In general, most music is made up of some core rhythms that you will see over and over again.  Once they are learned, it becomes like recognizing a big word that you once had to sound out.  Take the time to slowly sort out the patterns that you tend to stumble on.  Syncopated clichés, tied rhythms, and staggered groupings are all challenging at first, but they are really not much more than tricky vocabulary words.

What follows is a singularly important technique for good sight reading, used by many of the good readers that I have met over the years.  If you don't practice this, you will never get beyond the stopping and starting.  Please, take what follows very seriously.  I cannot overemphasize the point.


This trick will allow you to make mistakes without getting lost, but you must practice it without your instrument, until the brain circuitry is fully formed.  It takes practice and dedication, but I know of no other way to build metric confidence.  Assuming that we are in 4/4 time, turn on the metronome and speak, loudly and clearly, "one, two, three, four."  Say nothing else, never miss a beat, and stay perfectly with the metronome.  If you have a Dr. Beat, you can even set it to speak the numbers with you.  Even better!  Whatever you do, remember that you must not mumble, you must never miss a beat, and you must stay in time.

To get started, take a simple etude and clap the written rhythm of the music while counting out loud.  Keep your hands close together, and clap lightly, but clearly.  No matter what happens, no matter how badly you bungle a rhythm, keep counting out loud.  The counting must be unwavering.  If you cannot do this, go slower.  Practice it so slowly that you cannot possibly mess it up.  Practice this every day - clap the written rhythms and count out loud.  Do not speak the rhythms you are clapping!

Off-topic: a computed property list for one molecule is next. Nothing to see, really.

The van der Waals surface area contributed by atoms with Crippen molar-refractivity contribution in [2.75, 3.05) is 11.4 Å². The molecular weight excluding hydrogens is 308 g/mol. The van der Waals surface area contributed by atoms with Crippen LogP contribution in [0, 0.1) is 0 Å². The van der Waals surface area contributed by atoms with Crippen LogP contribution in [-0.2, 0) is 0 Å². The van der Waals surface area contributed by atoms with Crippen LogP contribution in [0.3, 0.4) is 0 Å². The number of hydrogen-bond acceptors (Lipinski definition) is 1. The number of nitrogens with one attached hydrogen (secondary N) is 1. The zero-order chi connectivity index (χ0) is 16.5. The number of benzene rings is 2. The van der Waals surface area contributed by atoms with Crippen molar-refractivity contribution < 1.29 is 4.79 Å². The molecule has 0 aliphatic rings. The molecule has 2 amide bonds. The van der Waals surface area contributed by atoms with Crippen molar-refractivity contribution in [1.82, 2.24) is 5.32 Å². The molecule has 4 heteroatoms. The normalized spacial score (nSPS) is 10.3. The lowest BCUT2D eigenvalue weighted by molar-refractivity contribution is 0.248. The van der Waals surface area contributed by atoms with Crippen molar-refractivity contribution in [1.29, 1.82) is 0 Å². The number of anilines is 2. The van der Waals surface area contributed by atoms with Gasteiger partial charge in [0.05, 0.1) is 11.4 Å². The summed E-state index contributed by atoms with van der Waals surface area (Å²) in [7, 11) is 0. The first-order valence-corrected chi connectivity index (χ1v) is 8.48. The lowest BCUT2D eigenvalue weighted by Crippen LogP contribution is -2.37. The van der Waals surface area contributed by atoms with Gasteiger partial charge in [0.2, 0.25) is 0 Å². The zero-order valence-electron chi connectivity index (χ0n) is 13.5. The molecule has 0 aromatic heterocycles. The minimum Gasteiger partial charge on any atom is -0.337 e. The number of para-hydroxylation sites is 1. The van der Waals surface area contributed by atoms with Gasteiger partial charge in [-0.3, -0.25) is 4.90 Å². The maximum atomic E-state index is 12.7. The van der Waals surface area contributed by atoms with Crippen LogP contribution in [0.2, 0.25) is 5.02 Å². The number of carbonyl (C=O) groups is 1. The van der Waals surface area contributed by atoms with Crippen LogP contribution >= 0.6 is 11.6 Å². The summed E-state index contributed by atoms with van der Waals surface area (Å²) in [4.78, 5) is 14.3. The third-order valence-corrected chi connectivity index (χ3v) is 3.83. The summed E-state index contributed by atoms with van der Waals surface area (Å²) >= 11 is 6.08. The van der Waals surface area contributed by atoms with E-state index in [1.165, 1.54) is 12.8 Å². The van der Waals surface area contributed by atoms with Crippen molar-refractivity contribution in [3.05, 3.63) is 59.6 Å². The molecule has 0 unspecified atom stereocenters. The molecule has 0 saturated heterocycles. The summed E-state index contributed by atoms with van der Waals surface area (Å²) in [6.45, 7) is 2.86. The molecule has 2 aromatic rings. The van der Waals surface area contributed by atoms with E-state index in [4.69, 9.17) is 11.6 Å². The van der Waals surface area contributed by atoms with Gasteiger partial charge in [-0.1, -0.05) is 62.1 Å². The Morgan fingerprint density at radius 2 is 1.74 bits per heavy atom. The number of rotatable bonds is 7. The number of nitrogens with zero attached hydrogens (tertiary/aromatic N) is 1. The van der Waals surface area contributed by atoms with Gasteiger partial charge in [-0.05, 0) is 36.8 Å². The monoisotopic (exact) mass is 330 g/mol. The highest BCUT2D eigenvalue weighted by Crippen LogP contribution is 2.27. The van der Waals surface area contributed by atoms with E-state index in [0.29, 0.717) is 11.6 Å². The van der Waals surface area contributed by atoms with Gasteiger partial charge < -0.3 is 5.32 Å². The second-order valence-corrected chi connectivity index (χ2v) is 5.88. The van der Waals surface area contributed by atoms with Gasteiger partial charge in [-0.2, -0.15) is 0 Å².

There are numerous variations to this exercise, including speaking the subdivisions.  For example, in 6/8 you could say "ONE-tee-ta, Two-tee-ta."  In a funky, syncopated etude, you could count "ONE-ee-an-da, TWO-ee-an-da."  However you choose the count, make it consistent, and don't stop when you make a clapping error.

In time, you will be able to internalize the counting while playing your instrument.  This is a slow process, and it takes a long time to make progress.  Practice it every day.  I know of no other way to develop the ability to stay in the meter, even when making mistakes.  Don't stop, and if you can't get through it, GO SLOWER.  Slow practice is always best, even if it is frustrating and time consuming.  Don't let Practice Monster get the best of you!  Patience is the key.

Most of what I have outlined can be practiced with nothing more than a metronome and a couple of simple etude books - those old beginner books that you have lying around are perfect to get started.  I also recommend the following to my students:

Pasquale Bona, Complete Method for Rhythmical Articulation

Good luck, and remember to COUNT OUT LOUD!

1 comment:

  1. Thanks for this article. Maybe the counting-aloud exercise works because it asks us to use our "tools" for different jobs than they usually do. Speak meter, clap rhythm. No ta-tas. Gotta walk on your face and talk with your hands, and slowly enough that it's intense, but not tense.

    I used to think sight reading technique was not taught out of tradition. Reading was a way to narrow the pool of good players, and determine who could advance and who couldn't!

    It took me nearly 30 years to learn until I found a technique. The index card method let me "see" what I should think about, when, for how long, etc. etc.